Thoughts on the death of a pipeline…

I was raised in coal country. My childhood memories are punctuated with the sound of a CSX locomotive and open coal cars rumbling through the center of town. I don’t have to tax my memory to recall its whistle screaming as the engine pulled its load across the level crossing at Union Street. Those trains were as much a part of town as any of the buildings that stood overlooking the tracks. Still, they haven’t run coal south through Midland in a long time. Then again, a lot of those old buildings are gone now, too. 

My home town’s entire reason for being was to support the men who went down the mines in the 19th and 20th centuries. I grew up riding bikes in the shadow of draglines and immense tailings piles carted out of the deep mines a hundred years before I was born. Even those “coal banks,” pressed hard against the backs of the town’s two churches, are long gone following a spate of reclamation and restoration efforts made a decade or two ago. It’s a not-so-subtle reminder that, for good or bad, we’re living in the closing era of the coal industry. Government – and the people – are going to demand “clean” energy options going forward.

You can rage against it all you want.  There’s no silk weaving mill in Coney anymore because it didn’t make economic sense in 1957. There’s no Kelly-Springfield plant in Cumberland because it didn’t make economic sense in 1987. There’s no Bethlehem Steel in Baltimore because it didn’t make economic sense in 2012. Maybe you see where I’m going with this line of thought.

Sure, hang on grimly to your plant or pipeline. Get out of it whatever you can in the time it has left. The oil is still going to flow – by rail or truck or one of the hundred other pipelines crisscrossing the continent. A few mines may hang on for decades yet, but the battle is over. Coal from western Maryland will never again fuel the ships of the Great White Fleet. Oil, over the next few decades, is going to be phased out. The future is ugly ass wind turbines marring every mountaintop and offshore vista and acres of solar panels where there use to be open fields.

The economy has always been built on creative destruction. It sucks when you’re on the “destruction” side of the equation. Ask the men who built wagons what happened after Henry made the car affordable to the masses. I take no pleasure in acknowledging this, because the end of this type of industry is going to have real and lasting negative impacts on my old home town and the people I know there. Pretending it’s not going to happen, or that we can somehow reverse the inexorable march towards the future isn’t going to help them, though.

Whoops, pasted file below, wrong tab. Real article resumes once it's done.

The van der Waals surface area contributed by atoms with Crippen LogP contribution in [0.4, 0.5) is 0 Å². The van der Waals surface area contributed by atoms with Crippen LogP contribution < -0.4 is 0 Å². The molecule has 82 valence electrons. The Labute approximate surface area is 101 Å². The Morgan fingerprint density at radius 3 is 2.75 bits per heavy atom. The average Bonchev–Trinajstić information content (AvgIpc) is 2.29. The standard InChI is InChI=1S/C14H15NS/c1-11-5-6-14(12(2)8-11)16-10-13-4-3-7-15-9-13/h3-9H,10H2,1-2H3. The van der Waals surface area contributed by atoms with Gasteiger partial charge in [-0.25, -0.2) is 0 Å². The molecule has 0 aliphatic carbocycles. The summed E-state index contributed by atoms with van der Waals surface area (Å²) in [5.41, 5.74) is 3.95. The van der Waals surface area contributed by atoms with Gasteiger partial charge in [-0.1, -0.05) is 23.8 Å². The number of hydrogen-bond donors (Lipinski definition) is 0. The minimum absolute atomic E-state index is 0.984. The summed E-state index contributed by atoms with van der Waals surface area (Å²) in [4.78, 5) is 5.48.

Times change. Technology evolves. King Canute couldn’t order the tide to go out and we’ll fare no better trying to resuscitate dead and dying industries and ordering the future to be an exacting continuation of the past. 

That’ll be an unpopular opinion where I’m from, but as a lifelong holder of unpopular or controversial opinions, I’m ok with that. 

Home is a funny place…

I grew up in what many people would describe as “the sticks.” The town where I grew up was so small it didn’t warrant having its own stoplight. You had to drive to the next town down the crick if you wanted to see one of those in action. Most of the towns in the area were so small that for all practical purposes that if a particular service was available in the county, it was considered fairly local.

Once upon a time, the region was a powerhouse of both light and heavy industry. Generations of a family’s men made their living by “going down the mines.” By the time I was a kid, most of that world was dead or dying, though I’m old enough to remember the last of the coal trains rumbling through the center of town to be used out there in the wider world beyond the ridges and valleys of home. Some bits of that life have clung on grimly, but it’s a world gone now for 30 years.

You’d never know it from listening to people, though. Even now, there’s an inexplicable feeling that tomorrow or maybe the next day an enormous, smoke belching factory will spring up along the banks of the Potomac and all will be well again – that the future can be exactly as it was in the past.

I’ve got an expatriate’s love of my home town (of the region, really), even while knowing I’ll likely never do more than visit occasionally. Maybe I see its charms and its flaws a bit more clearly because I’m looking from the perspective of someone who hasn’t lived there in over two decades.

Home is a funny place. 

One of the favorite local sports is bitching that business don’t want to open, or industry has left, or that six other things are fucked up and use to be better… but then immediately bitching and complaining when someone opens a new business or has the audacity to try something different.

The county is getting its first Starbucks. Already people are out of the woodwork bitching that burned coffee, overpriced, unpatriotic, corporate chain Starbucks would dare to open a shop locally. My favorite bit of local-ism is that “Having a Dunkin would be better.” Some of us are old enough to remember when there use to be one of those, too. It went out of business, so maybe it’s not as popular an option as people seem to think.

A few weeks from now, the furor over Starbucks will dry up. Everyone will be back to bitching that they want more stores or restaurant chains. Bring on a Panera or a Chipotle or an Outback. But take my word for it, as soon as one of them announces they’re coming, that business will be awful, their food will be overpriced slop, and we don’t want them here.

You’d be hard pressed to find an area more desperate for new business and economic development… as long as it changes absolutely nothing.